The 39th Global Fund Board Meeting taking place in Skopje, Macedonia, approved a new policy that enables the funding mechanism to provide support to non-eligible countries in crisis. As stated in the communiques from the Communities Delegation, the Developed NGOs Delegation, the Developing NGOs Delegation, and the Latin America and the Carribean, states that this new decision could “result in concrete investment to help alleviate the HIV, TB, and malaria crisis in Venezuela, among other countries”.
As early as 2016, a number of calls and statements have been released by a number of NGOs calling The Global Fund to take action to continue the provision of support through The Global Fund despite the ongoing crisis in the country. In 2017, a comprehensive report was published calling the Global Fund Board to instruct the Secretariat to take actions including convening NGOs in Venezuela to assist developing of a fund request. The report also called on the Global Fund Board to review its existing eligibility country to focus more on the the key and vulnerable populations disproportionately affected by the epidemics.
A Committee was formed within The Global Fund Board to review its eligibility policy. At the 39th Global Fund Board, this Committee’s recommendation via a new policy was approved.
- The Board acknowledges that a health crisis may emerge in an ineligible non-highincome country that could have an adverse impact on the global response against HIV/AIDS, tuberculosis, and/or malaria, and that the health crisis may be of such a magnitude that the Global Fund should consider providing support; and
- Based on the recommendation of the Strategy Committee, the Board requests the Secretariat, in consultation with relevant partners, to present potential investment cases meeting the criteria described in the Revision 1 to the Strategy Committee Policy for review and recommendation to the Board. Any such proposals shall also include options for how the proposed investment should be funded.
Budgetary implications: This decision is likely to have future budgetary implications for country funding and/or Secretariat operational expenses, but the actual amounts will depend on specific size of the crisis and potential response. These will be detailed in any proposals that result from this decision.
What does this mean for the countries including Venezuela?
- An evidence-based approach is proposed to evaluate (without further depth or delay) and potentially finance non-eligible countries in crisis based on epidemiology, economic capacity, implementation arrangements, and cost options.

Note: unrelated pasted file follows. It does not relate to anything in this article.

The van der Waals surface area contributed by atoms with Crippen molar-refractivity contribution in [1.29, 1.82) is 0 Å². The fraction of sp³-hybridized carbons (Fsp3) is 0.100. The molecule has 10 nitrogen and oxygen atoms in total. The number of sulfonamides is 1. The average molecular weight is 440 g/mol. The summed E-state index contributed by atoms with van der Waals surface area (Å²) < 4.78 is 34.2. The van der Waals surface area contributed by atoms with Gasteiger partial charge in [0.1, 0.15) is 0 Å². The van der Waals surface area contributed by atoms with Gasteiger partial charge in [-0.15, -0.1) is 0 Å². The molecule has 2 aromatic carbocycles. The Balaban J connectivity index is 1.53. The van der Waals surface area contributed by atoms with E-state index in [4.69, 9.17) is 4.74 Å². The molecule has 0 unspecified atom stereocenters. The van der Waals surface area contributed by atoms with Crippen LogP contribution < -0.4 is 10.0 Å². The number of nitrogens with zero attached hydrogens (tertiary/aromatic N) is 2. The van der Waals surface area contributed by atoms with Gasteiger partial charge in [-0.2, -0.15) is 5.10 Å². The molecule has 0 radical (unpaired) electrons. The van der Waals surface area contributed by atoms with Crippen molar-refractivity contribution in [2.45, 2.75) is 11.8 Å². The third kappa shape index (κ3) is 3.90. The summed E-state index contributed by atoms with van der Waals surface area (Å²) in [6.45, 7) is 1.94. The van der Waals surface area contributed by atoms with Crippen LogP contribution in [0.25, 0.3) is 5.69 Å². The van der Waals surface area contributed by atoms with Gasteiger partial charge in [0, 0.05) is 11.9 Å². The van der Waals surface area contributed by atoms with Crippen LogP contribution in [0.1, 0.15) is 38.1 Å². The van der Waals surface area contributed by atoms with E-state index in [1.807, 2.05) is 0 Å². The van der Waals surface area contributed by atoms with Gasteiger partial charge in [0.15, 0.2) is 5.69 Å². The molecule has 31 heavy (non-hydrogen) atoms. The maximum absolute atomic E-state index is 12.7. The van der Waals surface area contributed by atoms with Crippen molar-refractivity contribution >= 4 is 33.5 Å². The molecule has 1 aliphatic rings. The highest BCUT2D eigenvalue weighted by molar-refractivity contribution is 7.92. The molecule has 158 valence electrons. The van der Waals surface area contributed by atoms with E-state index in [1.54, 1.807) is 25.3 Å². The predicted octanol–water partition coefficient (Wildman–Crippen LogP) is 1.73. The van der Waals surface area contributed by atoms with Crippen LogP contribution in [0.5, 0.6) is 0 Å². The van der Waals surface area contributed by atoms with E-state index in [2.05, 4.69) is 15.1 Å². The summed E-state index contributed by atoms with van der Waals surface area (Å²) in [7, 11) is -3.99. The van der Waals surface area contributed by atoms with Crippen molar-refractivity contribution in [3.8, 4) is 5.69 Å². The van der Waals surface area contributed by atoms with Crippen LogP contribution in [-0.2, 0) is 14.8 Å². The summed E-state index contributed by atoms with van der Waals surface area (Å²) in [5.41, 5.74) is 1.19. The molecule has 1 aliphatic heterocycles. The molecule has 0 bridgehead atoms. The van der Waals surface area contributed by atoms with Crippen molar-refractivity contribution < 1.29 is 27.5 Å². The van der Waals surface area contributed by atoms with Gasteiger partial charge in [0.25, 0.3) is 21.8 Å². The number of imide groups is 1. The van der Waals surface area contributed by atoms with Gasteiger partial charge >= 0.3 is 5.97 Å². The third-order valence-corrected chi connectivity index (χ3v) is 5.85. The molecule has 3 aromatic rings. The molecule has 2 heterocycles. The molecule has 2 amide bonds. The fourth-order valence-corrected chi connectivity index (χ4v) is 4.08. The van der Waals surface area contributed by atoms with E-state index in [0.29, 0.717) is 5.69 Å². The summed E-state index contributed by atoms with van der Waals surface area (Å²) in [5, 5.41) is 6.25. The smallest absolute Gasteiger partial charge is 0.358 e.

- The Strategy Committee determined that the evaluation process to examine the potential funding of a non-eligible country in crisis could be activated by the Secretariat or by the Technical Partners, or at the request of the Strategy Committee. Under a focus endorsed by this committee, the Global Fund with technical partners will examine the epidemiological situation of the country in crisis. The importance of considering the contributions of civil society and nongovernmental stakeholders in the evaluations was pointed out.
- The policy also considers the issue of the resurgence of malaria that may occur in countries that have eliminated malaria or in middle-high income countries that are not eligible. The process to advise non-eligible countries facing resurgence of malaria will be based on the principles of WHO’s Emergency Response Framework (ERM).
- Implementing arrangements are unlikely to follow traditional Global Fund agreements (eg, CCM, request for funds, revision of the TRP, granting of grants, etc.) due to the uniqueness of the crises, the likely absence of Global Fund’s implementing partners in the country and the need for quick responses.
- It is expected that this response will be supported, if there is sufficient capacity, by the Technical Partners in the countries with implementation arrangements that provide sufficient and responsible oversight of funding and impact, taking due account of the specific political situation and circumstances of the crisis, including the participation of civil society, multilateral actors or other non-governmental actors, as the main funding channels, when the national government does not recognize a health crisis in HIV, tuberculosis or malaria. Considering that there is currently no specific reserve, the Global Fund’s Secretariat will determine what sources of resources may be available to finance this need.